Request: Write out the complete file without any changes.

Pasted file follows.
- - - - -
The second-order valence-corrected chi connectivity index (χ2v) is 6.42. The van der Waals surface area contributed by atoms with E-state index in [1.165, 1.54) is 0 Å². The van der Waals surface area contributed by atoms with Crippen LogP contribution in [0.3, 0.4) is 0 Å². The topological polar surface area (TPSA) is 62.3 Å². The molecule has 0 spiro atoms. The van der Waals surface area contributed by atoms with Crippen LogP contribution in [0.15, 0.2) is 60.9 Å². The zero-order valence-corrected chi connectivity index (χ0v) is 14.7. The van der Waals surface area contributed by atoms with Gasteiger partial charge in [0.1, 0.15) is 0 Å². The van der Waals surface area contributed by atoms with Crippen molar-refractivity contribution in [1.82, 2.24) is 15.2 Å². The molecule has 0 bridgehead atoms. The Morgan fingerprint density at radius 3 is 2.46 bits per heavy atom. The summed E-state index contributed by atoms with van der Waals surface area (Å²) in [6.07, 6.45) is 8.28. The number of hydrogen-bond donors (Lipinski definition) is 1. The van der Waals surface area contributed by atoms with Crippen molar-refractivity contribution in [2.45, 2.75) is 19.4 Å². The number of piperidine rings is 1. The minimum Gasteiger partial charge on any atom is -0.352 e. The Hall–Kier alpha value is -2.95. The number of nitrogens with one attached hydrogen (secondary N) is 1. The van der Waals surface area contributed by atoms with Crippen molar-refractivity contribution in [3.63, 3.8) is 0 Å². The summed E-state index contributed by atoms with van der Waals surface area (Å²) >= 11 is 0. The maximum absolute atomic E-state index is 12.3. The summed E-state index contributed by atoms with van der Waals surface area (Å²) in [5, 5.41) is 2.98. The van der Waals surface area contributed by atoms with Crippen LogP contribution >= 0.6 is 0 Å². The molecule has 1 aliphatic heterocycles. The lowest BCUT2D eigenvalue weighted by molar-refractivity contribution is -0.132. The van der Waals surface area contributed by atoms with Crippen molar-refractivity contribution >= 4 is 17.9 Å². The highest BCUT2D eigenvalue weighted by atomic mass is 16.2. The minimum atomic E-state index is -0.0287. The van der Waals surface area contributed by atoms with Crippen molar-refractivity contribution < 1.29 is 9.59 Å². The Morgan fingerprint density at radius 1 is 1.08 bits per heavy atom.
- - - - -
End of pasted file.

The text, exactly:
The second-order valence-corrected chi connectivity index (χ2v) is 6.42. The van der Waals surface area contributed by atoms with E-state index in [1.165, 1.54) is 0 Å². The van der Waals surface area contributed by atoms with Crippen LogP contribution in [0.3, 0.4) is 0 Å². The topological polar surface area (TPSA) is 62.3 Å². The molecule has 0 spiro atoms. The van der Waals surface area contributed by atoms with Crippen LogP contribution in [0.15, 0.2) is 60.9 Å². The zero-order valence-corrected chi connectivity index (χ0v) is 14.7. The van der Waals surface area contributed by atoms with Gasteiger partial charge in [0.1, 0.15) is 0 Å². The van der Waals surface area contributed by atoms with Crippen molar-refractivity contribution in [1.82, 2.24) is 15.2 Å². The molecule has 0 bridgehead atoms. The Morgan fingerprint density at radius 3 is 2.46 bits per heavy atom. The summed E-state index contributed by atoms with van der Waals surface area (Å²) in [6.07, 6.45) is 8.28. The number of hydrogen-bond donors (Lipinski definition) is 1. The van der Waals surface area contributed by atoms with Crippen molar-refractivity contribution in [2.45, 2.75) is 19.4 Å². The number of piperidine rings is 1. The minimum Gasteiger partial charge on any atom is -0.352 e. The Hall–Kier alpha value is -2.95. The number of nitrogens with one attached hydrogen (secondary N) is 1. The van der Waals surface area contributed by atoms with Crippen molar-refractivity contribution in [3.63, 3.8) is 0 Å². The summed E-state index contributed by atoms with van der Waals surface area (Å²) >= 11 is 0. The maximum absolute atomic E-state index is 12.3. The summed E-state index contributed by atoms with van der Waals surface area (Å²) in [5, 5.41) is 2.98. The van der Waals surface area contributed by atoms with Crippen LogP contribution >= 0.6 is 0 Å². The molecule has 1 aliphatic heterocycles. The lowest BCUT2D eigenvalue weighted by molar-refractivity contribution is -0.132. The van der Waals surface area contributed by atoms with Crippen molar-refractivity contribution >= 4 is 17.9 Å². The highest BCUT2D eigenvalue weighted by atomic mass is 16.2. The minimum atomic E-state index is -0.0287. The van der Waals surface area contributed by atoms with Crippen molar-refractivity contribution < 1.29 is 9.59 Å². The Morgan fingerprint density at radius 1 is 1.08 bits per heavy atom.